Doctor insights on:
Medication Aromasin Cause Pain
Not likely: Abdominal side effects from medication is very common, and usually near the top of these lists. It is not a common one with this medication. Abdominal pain, in general, is caused by distention of intestinal wall or spasm of the wall. The number of causes can fill a book. To complicate it, 'referred pain' means the pain is felt distant from the source. E.G. Chest pain may be felt in the gut. ...Read moreSee 2 more doctor answers
Check with your md: Who prescribed the med.Get a more detailed answer ›
Men yes, women maybe: Men on short-term or long-term prescription or illegal opiates can have decreases in luteinizing hormone (lh) levels, lower testosterone levels, and lower sperm counts and/or reduced sperm quality (motility or morphology). We know less about effects on women. Long-acting opiates (pills or patches) can cause low hormones, absent periods (amenorrhea) or irregular cycles. See http://1.Usa.Gov/gznxys. ...Read moreSee 1 more doctor answer
Can evista (raloxifene) cause dizziness? Is it common for evista (raloxifene) to cause extreme dizziness?
Probably: You don't describe the type of pain - but there are common reports of both paresthesia (prickling or burning type pain in legs or all extremeties) and arthralgia (joint pain). So it just might be related. Discuss alternatives w/ your doctor - don't just stop. Consider CBT therapy to reduce or eliminate the need for psychotropic medication if the side effects are too troublesome. Best! ...Read more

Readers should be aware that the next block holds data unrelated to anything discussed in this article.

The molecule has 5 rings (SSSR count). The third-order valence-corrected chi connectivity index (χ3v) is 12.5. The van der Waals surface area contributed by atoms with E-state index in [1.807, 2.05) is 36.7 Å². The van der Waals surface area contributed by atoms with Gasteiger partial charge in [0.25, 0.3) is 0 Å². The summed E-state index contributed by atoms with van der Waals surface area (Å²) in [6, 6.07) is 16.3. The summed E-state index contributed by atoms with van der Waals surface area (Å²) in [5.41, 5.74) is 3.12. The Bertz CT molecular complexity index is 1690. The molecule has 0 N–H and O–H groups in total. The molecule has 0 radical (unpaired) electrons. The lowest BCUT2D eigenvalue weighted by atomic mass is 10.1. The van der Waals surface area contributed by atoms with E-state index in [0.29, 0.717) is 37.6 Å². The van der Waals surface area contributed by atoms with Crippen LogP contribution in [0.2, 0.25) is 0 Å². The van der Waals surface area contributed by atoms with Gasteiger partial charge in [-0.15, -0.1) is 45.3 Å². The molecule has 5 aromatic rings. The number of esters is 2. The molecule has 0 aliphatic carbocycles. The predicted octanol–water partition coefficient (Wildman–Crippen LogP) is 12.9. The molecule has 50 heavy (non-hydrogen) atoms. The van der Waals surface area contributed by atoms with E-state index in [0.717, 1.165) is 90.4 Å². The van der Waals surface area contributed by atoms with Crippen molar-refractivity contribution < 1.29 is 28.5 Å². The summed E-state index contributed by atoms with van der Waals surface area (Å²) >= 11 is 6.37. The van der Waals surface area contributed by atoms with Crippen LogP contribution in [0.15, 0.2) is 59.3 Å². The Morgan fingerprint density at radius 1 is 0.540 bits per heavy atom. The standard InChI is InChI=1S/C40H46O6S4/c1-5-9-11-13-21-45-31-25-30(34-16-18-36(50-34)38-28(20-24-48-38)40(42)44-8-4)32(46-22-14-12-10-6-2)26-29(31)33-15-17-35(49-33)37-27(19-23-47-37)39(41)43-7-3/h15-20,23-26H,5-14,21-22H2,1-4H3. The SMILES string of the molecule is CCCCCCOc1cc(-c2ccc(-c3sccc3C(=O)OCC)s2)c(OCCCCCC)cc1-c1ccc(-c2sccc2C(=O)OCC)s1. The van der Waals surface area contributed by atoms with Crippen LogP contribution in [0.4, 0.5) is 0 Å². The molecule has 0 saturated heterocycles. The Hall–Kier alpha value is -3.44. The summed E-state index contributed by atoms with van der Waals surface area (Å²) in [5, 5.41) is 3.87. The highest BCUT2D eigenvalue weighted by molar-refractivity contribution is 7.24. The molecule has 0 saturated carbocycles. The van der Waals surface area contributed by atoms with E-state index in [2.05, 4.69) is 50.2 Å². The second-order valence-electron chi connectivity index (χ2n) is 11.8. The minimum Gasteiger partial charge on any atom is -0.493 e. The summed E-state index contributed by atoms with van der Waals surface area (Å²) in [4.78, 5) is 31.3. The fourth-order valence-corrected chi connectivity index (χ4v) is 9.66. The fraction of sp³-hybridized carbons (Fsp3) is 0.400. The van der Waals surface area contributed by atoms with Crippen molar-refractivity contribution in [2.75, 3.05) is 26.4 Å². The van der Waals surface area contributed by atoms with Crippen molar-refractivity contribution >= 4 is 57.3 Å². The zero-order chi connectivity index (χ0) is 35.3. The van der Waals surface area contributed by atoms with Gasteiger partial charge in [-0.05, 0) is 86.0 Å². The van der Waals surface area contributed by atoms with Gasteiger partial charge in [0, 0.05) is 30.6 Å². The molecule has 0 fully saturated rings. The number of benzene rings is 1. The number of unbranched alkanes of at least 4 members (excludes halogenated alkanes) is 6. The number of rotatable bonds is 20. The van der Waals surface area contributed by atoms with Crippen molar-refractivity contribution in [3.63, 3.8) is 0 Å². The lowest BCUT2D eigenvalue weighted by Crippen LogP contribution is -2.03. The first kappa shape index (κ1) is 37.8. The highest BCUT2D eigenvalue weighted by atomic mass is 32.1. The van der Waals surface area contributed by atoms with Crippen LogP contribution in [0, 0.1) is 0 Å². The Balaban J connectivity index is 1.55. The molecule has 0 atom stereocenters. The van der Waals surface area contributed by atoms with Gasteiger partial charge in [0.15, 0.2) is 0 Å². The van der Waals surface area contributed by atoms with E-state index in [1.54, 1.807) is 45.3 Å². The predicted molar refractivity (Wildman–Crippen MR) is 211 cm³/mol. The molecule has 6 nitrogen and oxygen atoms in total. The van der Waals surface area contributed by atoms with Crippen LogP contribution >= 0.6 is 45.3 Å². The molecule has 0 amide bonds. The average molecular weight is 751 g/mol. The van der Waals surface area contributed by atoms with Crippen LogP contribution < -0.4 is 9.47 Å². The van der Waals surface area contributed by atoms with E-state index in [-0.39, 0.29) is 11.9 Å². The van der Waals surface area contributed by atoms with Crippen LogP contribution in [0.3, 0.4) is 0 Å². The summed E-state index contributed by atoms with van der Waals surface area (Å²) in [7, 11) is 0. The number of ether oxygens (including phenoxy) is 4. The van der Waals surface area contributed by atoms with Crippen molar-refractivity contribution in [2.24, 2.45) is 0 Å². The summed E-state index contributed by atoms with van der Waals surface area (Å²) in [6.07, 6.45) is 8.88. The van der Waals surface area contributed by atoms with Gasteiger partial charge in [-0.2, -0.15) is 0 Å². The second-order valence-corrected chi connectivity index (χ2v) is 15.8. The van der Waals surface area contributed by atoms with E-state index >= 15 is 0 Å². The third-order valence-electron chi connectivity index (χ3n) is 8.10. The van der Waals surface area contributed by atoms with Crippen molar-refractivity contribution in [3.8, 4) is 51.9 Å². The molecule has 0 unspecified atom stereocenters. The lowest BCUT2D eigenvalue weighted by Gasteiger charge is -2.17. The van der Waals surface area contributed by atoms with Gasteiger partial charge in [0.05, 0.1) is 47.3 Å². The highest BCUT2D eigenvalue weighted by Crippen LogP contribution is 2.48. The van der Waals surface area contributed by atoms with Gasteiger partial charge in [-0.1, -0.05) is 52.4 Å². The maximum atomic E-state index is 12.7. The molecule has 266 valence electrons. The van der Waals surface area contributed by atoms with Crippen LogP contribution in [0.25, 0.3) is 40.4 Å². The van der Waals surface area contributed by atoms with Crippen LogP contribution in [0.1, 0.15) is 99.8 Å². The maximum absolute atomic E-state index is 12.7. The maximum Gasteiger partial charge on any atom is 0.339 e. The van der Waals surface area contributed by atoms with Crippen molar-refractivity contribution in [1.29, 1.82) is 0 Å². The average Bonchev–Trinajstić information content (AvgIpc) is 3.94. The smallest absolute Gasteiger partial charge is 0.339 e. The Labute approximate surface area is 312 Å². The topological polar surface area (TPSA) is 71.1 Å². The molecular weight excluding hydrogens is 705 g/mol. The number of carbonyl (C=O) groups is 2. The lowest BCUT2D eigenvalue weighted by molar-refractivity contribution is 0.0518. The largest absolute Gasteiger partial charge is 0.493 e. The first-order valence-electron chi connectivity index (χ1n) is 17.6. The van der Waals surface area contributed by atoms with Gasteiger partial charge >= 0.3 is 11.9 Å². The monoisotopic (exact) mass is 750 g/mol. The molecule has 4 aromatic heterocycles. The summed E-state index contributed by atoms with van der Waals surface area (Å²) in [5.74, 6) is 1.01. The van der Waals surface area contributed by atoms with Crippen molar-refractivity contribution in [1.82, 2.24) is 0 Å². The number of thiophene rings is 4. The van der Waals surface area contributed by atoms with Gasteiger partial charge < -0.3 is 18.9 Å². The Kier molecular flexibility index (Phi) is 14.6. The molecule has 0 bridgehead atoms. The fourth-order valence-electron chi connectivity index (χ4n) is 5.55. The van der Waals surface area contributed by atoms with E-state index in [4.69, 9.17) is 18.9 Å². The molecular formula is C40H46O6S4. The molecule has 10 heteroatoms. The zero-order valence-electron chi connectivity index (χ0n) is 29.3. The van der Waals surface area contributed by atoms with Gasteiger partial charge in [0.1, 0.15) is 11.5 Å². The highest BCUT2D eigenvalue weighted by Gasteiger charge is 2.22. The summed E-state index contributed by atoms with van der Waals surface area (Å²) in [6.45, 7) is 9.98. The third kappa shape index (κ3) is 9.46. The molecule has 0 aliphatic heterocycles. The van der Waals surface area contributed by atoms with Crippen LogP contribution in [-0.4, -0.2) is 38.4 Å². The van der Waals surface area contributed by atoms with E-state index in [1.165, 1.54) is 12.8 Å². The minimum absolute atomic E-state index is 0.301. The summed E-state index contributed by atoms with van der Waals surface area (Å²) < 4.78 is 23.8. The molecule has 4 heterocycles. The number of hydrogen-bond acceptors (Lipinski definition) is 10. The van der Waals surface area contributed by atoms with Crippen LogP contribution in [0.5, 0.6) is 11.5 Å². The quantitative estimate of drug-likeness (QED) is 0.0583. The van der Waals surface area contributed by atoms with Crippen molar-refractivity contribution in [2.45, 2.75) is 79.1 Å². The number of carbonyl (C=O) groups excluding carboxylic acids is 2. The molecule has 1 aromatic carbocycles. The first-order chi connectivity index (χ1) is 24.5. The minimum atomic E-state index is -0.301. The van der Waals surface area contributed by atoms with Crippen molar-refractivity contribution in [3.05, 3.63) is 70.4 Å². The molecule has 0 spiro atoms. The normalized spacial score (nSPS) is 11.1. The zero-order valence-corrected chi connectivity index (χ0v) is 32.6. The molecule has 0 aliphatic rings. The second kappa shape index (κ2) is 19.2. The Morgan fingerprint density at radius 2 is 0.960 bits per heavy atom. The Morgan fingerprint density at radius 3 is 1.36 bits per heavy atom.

Nausea means allergy: Most practitioners will not say nausea is allergy , but narcotics upset a lot of balances in the body and there are degrees of upset. You would have to trey many to find one you might tolerate. They all are slightly different and you could find one to use. The best thing is to find the cause of the pain and get rid of the cause rather than take pain med that treats the symptom only. ...Read more
See your doctor!: Opiate withdrawal should be overseen by your doctor, who will help you tailor medications to your specific situation. It is not possible to say what medication or dose should be used by any individual. The answer depends on what kind of opiate you have been taking, in what dose, and for what reason. Your underlying state of health is also important. See your doctor, and best wishes for success. ...Read moreSee 1 more doctor answer
Recommended: and used in many chronic pain disorders. There is no problem in taking those drugs together and often recommended. They work on separate nerve receptors and do not affect each other. However, always ask your doctor for more information about your individual situation and always present your current drug list. ...Read more
Www.drugs.com: Frequent: anorexia, flatulence, gingivitis infrequent: glossitis, gum hemorrhage, thirst, stomatitis, increased salivation, gastroenteritis, hemorrhoids, bloody stools, fecal incontinence, hepatomegaly rare: dysphagia, eructation, pancreatitis, peptic ulcer, colitis, blisters in mouth, tooth discolor, perleche, salivary gland enlarged, lip hemorrhage, esophagitis, hiatal hernia, hematemesis, . ...Read more
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